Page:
levoyd_williams___web_1.jpgFORT LAUDERDALE __ A nonprofit group of black elected officials committed no crime by raising hundreds of thousands of dollars in the name of college scholarships, then spending all but $15,000 of it on lavish annual galas, according to the Broward State Attorney’s Office.

After an eight-month investigation into alleged financial improprieties by the Broward Black Elected Officials, Inc., the State Attorney’s Office has closed its probe without filing criminal charges.


“The financial records for BBEO were subpoenaed and examined by forensic accountants for any improprieties,” Asst. State Attorney Michael Horowitz wrote in an Aug. 20 memo that closed out the investigation, which began on Dec. 14, 2007. “After examining the records there was no indication of any unlawful activity.’’


The investigation followed a South Florida Times report last year which revealed that the group in 2005 took in $145,675 that it solicited in the name of college scholarships, and spent $103,335.53 on an annual gala and related expenses.


“Once the financial records were subpoenaed and examined there was no indication of criminal activity,’’ Horowitz said in the memo. “The decision on how money is raised and spent by the BBEO is a decision left to the organization.’’


The State Attorney’s Office investigation began after one of the group’s former members, Lauderdale Lakes Commissioner John Billingsley, raised questions about what he viewed as financial improprieties by the group’s former president, fellow Lauderdale Lakes Commissioner Levoyd Williams.


Billingsley told prosecutors he was concerned about the amount of money the group spent on its annual galas, and its inability to provide financial records for members’ inspection, according to the State Attorney’s Office memo.


Prosecutors subpoenaed Billingsley to provide a sworn statement about his concerns. Sworn statements were also taken from Williams and Joseph Angelo, who was the group’s treasurer.


As prosecutors continued their investigation, Williams decided last year not to seek re-election.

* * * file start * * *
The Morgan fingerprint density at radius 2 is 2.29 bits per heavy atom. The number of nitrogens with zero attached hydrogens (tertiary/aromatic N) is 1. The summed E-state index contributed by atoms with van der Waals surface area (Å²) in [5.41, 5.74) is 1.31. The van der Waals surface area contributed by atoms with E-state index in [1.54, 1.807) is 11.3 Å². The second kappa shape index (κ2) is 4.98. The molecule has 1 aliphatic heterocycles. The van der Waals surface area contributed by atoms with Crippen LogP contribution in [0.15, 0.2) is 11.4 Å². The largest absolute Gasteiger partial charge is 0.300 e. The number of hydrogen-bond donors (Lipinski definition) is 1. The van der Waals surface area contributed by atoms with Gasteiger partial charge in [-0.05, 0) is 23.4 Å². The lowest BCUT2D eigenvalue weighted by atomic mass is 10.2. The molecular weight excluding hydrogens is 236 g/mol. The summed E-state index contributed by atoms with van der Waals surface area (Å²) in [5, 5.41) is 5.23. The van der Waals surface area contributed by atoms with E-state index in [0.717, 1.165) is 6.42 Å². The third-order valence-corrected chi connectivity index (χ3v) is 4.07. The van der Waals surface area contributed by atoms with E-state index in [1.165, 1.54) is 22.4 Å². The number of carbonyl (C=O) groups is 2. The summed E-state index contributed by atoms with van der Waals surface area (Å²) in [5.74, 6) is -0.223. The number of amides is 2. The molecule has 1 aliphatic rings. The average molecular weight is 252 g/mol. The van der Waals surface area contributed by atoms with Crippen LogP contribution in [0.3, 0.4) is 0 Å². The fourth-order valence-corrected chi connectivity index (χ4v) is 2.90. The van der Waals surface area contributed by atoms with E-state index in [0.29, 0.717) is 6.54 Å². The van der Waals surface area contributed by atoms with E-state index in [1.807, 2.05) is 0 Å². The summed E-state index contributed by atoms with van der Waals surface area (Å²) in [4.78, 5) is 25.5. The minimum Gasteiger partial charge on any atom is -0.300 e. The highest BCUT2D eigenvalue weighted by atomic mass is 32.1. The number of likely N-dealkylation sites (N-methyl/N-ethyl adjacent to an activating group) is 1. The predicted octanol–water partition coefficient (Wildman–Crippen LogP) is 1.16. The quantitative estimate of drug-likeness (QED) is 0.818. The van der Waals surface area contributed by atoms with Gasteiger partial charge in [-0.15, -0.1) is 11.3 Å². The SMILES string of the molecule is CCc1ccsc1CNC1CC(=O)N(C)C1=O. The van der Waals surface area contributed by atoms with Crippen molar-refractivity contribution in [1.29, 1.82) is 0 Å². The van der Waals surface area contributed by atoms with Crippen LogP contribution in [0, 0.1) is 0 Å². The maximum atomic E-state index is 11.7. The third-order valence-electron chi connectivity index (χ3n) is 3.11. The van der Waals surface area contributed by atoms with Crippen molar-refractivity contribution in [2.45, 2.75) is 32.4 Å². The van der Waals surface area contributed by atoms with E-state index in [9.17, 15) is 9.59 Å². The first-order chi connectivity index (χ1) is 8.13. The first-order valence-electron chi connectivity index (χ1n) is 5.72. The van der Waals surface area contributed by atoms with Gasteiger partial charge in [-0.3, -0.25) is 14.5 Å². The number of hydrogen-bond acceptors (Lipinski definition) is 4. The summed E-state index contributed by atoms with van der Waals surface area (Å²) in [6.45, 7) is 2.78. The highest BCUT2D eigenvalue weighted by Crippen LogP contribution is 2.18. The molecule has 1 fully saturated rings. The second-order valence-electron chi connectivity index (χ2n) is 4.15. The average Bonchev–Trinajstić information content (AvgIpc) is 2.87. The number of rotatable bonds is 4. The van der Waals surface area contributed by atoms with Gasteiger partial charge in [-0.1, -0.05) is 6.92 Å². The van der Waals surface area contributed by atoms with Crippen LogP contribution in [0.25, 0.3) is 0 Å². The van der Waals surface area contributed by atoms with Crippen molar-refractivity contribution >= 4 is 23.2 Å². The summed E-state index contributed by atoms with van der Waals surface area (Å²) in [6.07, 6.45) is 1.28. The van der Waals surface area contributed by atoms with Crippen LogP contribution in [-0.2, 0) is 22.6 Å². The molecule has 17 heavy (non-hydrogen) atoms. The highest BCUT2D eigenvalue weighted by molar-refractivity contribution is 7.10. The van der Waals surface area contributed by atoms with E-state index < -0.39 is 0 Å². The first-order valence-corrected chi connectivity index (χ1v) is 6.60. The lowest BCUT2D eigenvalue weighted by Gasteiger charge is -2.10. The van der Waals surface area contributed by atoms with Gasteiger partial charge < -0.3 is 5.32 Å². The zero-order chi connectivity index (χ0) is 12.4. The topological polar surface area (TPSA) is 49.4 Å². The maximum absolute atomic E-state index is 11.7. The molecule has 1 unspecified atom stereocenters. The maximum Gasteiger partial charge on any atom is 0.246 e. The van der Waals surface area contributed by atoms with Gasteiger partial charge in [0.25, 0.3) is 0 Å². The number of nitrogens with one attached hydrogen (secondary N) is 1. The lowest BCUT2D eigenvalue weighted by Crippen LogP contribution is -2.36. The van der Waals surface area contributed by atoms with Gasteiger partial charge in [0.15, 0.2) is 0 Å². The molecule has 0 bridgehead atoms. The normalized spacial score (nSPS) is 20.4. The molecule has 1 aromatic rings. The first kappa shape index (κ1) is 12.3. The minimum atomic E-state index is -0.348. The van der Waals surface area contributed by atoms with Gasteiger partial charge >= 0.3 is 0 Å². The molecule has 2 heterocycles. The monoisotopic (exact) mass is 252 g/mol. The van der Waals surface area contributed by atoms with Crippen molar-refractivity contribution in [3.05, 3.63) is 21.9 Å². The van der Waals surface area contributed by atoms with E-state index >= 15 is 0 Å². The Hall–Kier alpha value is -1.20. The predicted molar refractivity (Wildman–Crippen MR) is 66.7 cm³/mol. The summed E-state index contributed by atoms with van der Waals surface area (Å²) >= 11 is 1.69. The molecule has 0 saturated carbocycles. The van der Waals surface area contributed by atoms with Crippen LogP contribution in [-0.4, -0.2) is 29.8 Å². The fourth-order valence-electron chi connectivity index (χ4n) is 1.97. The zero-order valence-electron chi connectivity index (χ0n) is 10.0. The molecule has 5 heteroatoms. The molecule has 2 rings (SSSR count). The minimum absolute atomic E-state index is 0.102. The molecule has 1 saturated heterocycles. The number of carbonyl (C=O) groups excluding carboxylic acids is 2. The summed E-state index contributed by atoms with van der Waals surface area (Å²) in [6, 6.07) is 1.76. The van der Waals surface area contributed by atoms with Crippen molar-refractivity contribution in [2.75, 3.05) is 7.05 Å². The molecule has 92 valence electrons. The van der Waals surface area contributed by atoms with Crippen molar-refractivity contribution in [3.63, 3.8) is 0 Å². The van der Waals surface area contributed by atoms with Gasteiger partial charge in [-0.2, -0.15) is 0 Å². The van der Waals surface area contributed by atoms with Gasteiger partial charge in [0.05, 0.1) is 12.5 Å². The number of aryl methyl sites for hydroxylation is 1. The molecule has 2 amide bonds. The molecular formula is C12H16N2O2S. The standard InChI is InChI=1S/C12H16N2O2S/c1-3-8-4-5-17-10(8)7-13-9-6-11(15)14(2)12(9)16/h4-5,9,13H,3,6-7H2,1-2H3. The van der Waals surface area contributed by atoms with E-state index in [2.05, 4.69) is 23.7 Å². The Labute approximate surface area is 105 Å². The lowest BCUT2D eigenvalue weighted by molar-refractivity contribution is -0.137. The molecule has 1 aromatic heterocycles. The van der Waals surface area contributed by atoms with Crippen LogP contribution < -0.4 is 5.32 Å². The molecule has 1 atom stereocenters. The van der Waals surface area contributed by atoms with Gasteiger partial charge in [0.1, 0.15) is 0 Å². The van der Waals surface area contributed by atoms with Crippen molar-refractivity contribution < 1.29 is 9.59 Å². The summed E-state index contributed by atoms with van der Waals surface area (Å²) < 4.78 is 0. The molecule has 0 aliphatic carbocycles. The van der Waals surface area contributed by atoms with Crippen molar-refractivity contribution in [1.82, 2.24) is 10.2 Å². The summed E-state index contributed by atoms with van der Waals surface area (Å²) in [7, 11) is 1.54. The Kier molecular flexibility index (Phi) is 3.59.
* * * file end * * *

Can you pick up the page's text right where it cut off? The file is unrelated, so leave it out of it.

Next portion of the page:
Neither Williams nor the group’s current president, Lauderhill Commissioner Margaret Bates, could be reached for comment.


The BBEO is a non-profit organization that consists of current and former black politicians from all over Broward County.


In previous interviews with the newspaper, Williams said the group’s primary focus was on education initiatives and raising money for scholarships.


Documents reveal that the group also took political positions on issues in the county, apparently in violation of Internal Revenue Service rules governing non-profit organizations.


The Broward Times, which has since changed its name to the South Florida Times, began looking into the BBEO after David Shomers, a white Lauderdale Lakes commissioner, accused the group of denying him membership because of his race.


Shomers was later accepted into the group, but resigned following reports of the group’s alleged improprieties.


The newspaper also reported last year that Williams ran the group’s operations — including the use of city staff to solicit donations and plan the organization’s events – in Lauderdale Lakes City Hall, at taxpayers’ expense.


Shortly after the newspaper reports, several members of the group, including Broward County School Board member Phyllis Hope, resigned and distanced themselves from the organization.


Many BBEO members began requesting access to the group’s financial records, but Williams refused. He also did not immediately provide copies of the BBEO’s Internal Revenue Service tax returns.


When he did finally release the returns, they were found to contain numerous errors.


Amid those controversies, and increasing concerns about exactly how the scholarship donations had been used, more members resigned.


Some former members of the BBEO continue to have concerns about the group, despite the State Attorney’s Office conclusions.


“No. I won’t be getting involved with them again, unless the books are transparent and everything is done in the open,” Hope said upon learning of the outcome of the investigation. “They have new leadership, and maybe some good will come out of that, but at this time, I still don’t know enough about what happened.’’



Pictured above is Lauderdale Lakes Commissioner Levoyd Williams.